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Alternative migratory tactics in brown trout (Salmo trutta) are underpinned by divergent regulation of metabolic but not neurological genes
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  • Robert Wynne,
  • Louise Archer,
  • Stephen Hutton,
  • Luke Harman,
  • Patrick Gargan,
  • Peter Moran,
  • Eileen Dillane,
  • Jamie Coughlan,
  • Tom Cross,
  • Philip McGinnity,
  • Thomas Colgan,
  • Tom Reed
Robert Wynne
University College Cork
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Louise Archer
University College Cork
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Stephen Hutton
University College Cork
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Luke Harman
University College Cork
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Patrick Gargan
Inland Fisheries Ireland
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Peter Moran
University College Cork
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Eileen Dillane
University College Cork
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Jamie Coughlan
University College Cork
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Tom Cross
University College Cork
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Philip McGinnity
University College Cork
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Thomas Colgan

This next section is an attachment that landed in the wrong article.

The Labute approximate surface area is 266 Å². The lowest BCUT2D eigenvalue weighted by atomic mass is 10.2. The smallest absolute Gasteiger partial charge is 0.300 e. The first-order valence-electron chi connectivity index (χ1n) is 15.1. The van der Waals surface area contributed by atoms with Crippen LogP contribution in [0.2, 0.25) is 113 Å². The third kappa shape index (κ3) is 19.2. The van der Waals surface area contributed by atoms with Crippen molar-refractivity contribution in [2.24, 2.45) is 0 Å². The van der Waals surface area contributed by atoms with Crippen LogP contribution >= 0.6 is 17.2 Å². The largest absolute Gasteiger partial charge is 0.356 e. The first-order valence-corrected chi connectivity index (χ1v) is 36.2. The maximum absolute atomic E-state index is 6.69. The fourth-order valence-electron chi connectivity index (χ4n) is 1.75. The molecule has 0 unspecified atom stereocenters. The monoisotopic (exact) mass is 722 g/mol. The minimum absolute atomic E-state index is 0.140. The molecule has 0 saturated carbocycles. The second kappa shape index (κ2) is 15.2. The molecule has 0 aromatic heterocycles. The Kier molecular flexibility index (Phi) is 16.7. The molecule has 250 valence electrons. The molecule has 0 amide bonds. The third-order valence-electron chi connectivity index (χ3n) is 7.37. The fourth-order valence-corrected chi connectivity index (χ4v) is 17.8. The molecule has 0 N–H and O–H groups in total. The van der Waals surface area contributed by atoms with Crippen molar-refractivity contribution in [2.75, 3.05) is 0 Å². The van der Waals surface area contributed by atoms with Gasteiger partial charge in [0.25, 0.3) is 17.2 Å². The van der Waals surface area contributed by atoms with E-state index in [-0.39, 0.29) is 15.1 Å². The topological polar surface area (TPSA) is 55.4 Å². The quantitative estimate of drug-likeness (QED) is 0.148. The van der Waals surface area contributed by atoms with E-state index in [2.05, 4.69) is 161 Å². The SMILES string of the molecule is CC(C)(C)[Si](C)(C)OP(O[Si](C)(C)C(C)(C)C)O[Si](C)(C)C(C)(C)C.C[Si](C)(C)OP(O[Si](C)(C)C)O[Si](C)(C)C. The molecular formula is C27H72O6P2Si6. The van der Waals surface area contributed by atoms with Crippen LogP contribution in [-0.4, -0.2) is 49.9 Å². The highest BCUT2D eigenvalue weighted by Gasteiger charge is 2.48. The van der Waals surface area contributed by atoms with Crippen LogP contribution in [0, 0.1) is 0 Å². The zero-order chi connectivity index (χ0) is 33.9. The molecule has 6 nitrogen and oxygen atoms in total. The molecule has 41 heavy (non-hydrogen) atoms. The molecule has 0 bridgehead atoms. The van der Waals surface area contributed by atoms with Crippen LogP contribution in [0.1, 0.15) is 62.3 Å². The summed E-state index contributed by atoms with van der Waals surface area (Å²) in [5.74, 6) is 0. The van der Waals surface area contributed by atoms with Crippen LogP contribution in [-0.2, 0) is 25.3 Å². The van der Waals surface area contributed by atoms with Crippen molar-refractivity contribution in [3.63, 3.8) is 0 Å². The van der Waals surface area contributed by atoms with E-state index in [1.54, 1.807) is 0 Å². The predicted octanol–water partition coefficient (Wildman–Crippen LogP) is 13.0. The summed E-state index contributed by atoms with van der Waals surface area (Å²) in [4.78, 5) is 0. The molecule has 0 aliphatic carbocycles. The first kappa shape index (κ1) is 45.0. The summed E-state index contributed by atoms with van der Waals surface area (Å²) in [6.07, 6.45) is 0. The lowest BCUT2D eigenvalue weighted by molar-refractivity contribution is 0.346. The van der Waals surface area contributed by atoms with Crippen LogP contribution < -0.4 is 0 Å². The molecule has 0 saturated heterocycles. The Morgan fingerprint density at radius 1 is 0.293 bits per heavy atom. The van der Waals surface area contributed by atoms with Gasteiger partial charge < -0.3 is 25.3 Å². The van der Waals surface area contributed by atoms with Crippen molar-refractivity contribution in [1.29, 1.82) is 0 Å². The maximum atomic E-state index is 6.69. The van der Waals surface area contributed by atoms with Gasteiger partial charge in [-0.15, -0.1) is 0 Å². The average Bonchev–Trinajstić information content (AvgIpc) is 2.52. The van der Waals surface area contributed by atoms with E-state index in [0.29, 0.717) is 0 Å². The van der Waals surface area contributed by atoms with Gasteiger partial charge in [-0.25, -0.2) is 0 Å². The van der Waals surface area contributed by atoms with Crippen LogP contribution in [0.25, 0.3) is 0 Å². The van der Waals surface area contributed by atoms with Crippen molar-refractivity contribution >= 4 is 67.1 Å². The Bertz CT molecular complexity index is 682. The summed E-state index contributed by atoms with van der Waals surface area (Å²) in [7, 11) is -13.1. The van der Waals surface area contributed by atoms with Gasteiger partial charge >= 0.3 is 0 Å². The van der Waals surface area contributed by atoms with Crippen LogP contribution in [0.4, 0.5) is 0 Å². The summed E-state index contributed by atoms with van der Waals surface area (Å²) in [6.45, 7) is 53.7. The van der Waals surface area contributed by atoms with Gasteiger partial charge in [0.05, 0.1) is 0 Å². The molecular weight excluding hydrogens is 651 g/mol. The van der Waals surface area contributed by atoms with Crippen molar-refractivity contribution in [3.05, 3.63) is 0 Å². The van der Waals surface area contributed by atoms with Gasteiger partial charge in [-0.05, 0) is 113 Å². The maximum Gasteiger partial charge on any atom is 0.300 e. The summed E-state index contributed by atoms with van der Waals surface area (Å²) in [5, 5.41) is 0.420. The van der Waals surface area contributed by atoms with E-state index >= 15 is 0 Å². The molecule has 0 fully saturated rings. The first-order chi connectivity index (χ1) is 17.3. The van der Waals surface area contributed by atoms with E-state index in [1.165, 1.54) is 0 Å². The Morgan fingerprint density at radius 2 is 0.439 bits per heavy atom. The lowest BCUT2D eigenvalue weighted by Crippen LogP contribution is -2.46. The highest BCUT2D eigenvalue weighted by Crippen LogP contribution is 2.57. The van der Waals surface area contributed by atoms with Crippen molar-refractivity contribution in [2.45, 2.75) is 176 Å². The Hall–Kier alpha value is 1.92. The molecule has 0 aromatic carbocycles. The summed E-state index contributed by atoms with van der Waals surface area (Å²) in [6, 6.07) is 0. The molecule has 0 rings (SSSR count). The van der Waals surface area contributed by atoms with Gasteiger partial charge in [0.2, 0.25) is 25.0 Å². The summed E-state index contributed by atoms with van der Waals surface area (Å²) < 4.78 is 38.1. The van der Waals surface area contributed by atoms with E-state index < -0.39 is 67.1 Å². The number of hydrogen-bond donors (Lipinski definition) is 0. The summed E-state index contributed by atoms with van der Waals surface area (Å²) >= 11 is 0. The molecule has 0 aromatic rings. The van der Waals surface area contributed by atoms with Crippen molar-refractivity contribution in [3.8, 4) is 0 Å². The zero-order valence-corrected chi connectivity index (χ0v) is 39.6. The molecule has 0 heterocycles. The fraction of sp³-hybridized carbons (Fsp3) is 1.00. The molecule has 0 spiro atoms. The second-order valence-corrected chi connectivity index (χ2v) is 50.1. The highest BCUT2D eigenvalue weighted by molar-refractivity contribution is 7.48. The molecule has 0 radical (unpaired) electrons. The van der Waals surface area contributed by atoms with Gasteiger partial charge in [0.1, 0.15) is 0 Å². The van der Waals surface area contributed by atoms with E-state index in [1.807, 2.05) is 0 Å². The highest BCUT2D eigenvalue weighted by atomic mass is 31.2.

University College Cork
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Tom Reed
University College Cork
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Abstract

The occurrence of alternative morphs within populations is common but the underlying molecular mechanisms remain poorly understood. Many animals, for example, exhibit facultative migration, where two or more alternative migratory tactics (AMTs) coexist within populations. In certain salmonid species, some individuals remain in natal rivers all their lives, whilst others (in particular, females) migrate to sea for a period of marine growth. Here we performed transcriptional profiling (“RNA-seq”) of the brain and liver of male and female brown trout to understand the genes and processes that differentiate migratory and residency morphs (AMT-associated genes) and how they may differ in expression between the sexes. We found tissue-specific differences with greater number of genes expressed differentially in the liver (n = 867 genes) compared to the brain (n = 10) between the morphs. Genes with increased expression in resident livers were enriched for Gene Ontology terms associated with metabolic processes, highlighting key molecular-genetic pathways underlying the energetic requirements associated with divergent migratory tactics. In contrast, smolt-biased genes were enriched for biological processes such as response to cytokines, suggestive of possible immune function differences between smolts and residents. Finally, we identified evidence of sex-biased gene expression for AMT-associated genes in the liver (n = 18) but not the brain. Collectively, our results provide insights into tissue-specific gene expression underlying the production of alternative life-histories within and between the sexes, and point towards a key role for metabolic processes in the liver in mediating divergent physiological trajectories of migrants versus residents.